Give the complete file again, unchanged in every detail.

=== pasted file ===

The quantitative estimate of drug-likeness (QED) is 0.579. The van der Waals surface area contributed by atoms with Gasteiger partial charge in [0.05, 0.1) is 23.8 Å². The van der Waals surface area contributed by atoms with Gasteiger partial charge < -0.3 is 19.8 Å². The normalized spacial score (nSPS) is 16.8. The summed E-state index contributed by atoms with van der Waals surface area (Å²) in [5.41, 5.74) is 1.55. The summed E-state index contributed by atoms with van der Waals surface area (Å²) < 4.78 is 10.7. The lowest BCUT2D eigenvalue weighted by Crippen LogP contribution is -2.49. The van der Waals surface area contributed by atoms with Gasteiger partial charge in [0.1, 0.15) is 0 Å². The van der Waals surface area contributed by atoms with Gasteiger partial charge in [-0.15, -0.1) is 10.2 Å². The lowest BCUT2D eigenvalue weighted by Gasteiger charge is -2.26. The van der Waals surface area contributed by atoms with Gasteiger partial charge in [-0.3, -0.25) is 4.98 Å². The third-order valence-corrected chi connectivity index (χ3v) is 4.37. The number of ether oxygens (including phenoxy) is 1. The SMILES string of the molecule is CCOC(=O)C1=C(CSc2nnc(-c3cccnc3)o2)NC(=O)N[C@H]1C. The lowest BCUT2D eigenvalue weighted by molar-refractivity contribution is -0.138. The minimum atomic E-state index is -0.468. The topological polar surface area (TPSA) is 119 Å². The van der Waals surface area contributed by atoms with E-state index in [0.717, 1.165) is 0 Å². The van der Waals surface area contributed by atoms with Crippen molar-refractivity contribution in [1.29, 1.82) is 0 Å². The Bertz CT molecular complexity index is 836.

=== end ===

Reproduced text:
The quantitative estimate of drug-likeness (QED) is 0.579. The van der Waals surface area contributed by atoms with Gasteiger partial charge in [0.05, 0.1) is 23.8 Å². The van der Waals surface area contributed by atoms with Gasteiger partial charge < -0.3 is 19.8 Å². The normalized spacial score (nSPS) is 16.8. The summed E-state index contributed by atoms with van der Waals surface area (Å²) in [5.41, 5.74) is 1.55. The summed E-state index contributed by atoms with van der Waals surface area (Å²) < 4.78 is 10.7. The lowest BCUT2D eigenvalue weighted by Crippen LogP contribution is -2.49. The van der Waals surface area contributed by atoms with Gasteiger partial charge in [0.1, 0.15) is 0 Å². The van der Waals surface area contributed by atoms with Gasteiger partial charge in [-0.15, -0.1) is 10.2 Å². The lowest BCUT2D eigenvalue weighted by Gasteiger charge is -2.26. The van der Waals surface area contributed by atoms with Gasteiger partial charge in [-0.3, -0.25) is 4.98 Å². The third-order valence-corrected chi connectivity index (χ3v) is 4.37. The number of ether oxygens (including phenoxy) is 1. The SMILES string of the molecule is CCOC(=O)C1=C(CSc2nnc(-c3cccnc3)o2)NC(=O)N[C@H]1C. The lowest BCUT2D eigenvalue weighted by molar-refractivity contribution is -0.138. The minimum atomic E-state index is -0.468. The topological polar surface area (TPSA) is 119 Å². The van der Waals surface area contributed by atoms with E-state index in [0.717, 1.165) is 0 Å². The van der Waals surface area contributed by atoms with Crippen molar-refractivity contribution in [1.29, 1.82) is 0 Å². The Bertz CT molecular complexity index is 836.